T. mentagrophytes type VII can cause painful, deep inflammatory and abscessing skin infections, potentially affecting the genital region, groin, face, scalp, and other body sites. A 2023 study from France highlights 13 severe cases of ringworm caused by Trichophyton mentagrophytes, genotype VII (TMVII).8 To date, TMVII infections have not been reported in the United States. The infections described in this publication occurred primarily among men who have sex with men, were likely transmitted during sex, and could be spreading locally in Europe. The patients experienced initial misdiagnoses, treatment delays, and severe pain resulting in hospitalization.

What factors might be contributing to the emergence and spread of antimicrobial-resistant ringworm?

  • Overuse of over-the-counter topical antifungal creams
  • Inappropriate use of topical steroid creams
  • Inappropriate prescription of antifungal drugs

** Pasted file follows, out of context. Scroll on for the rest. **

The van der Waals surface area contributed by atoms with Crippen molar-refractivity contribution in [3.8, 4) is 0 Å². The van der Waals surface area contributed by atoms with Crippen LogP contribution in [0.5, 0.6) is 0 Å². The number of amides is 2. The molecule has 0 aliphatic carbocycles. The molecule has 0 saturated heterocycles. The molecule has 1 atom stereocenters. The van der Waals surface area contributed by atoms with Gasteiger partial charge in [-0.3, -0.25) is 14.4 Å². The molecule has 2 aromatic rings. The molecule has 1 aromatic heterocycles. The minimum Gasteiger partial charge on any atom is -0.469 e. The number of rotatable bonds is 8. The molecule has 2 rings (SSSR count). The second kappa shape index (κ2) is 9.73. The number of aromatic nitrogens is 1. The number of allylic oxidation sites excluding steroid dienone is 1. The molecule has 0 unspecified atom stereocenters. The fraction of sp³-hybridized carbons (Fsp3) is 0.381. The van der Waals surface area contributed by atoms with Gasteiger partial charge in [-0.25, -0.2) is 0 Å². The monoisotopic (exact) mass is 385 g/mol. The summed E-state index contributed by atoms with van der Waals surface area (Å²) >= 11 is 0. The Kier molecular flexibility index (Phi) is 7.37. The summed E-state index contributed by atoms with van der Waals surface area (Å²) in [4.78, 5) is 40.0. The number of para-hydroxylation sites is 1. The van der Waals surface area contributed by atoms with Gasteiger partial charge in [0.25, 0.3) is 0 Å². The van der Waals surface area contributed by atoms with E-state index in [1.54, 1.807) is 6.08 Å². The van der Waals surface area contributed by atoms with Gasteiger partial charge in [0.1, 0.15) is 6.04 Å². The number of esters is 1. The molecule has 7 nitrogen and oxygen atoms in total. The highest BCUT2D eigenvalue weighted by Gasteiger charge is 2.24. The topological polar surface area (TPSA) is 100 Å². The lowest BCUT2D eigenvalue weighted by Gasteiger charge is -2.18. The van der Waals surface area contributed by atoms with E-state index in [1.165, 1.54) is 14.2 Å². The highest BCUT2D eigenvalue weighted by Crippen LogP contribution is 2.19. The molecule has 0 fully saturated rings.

• Inadequate adherence to prescribed courses of antifungal medication
  • Global travel and migration from regions where antimicrobial-resistant infections are more common

What CDC is doing

CDC works closely with partners from state and local health departments, academia, international organizations, and other federal agencies to address issues surrounding antimicrobial resistance.

CDC leads and supports several projects related to ringworm through its Antimicrobial Resistance Solutions Initiative, including:

  • Performing outreach to healthcare providers and professional societies to raise awareness of antimicrobial-resistant ringworm and improve adherence to guidelines for ringworm diagnosis and treatment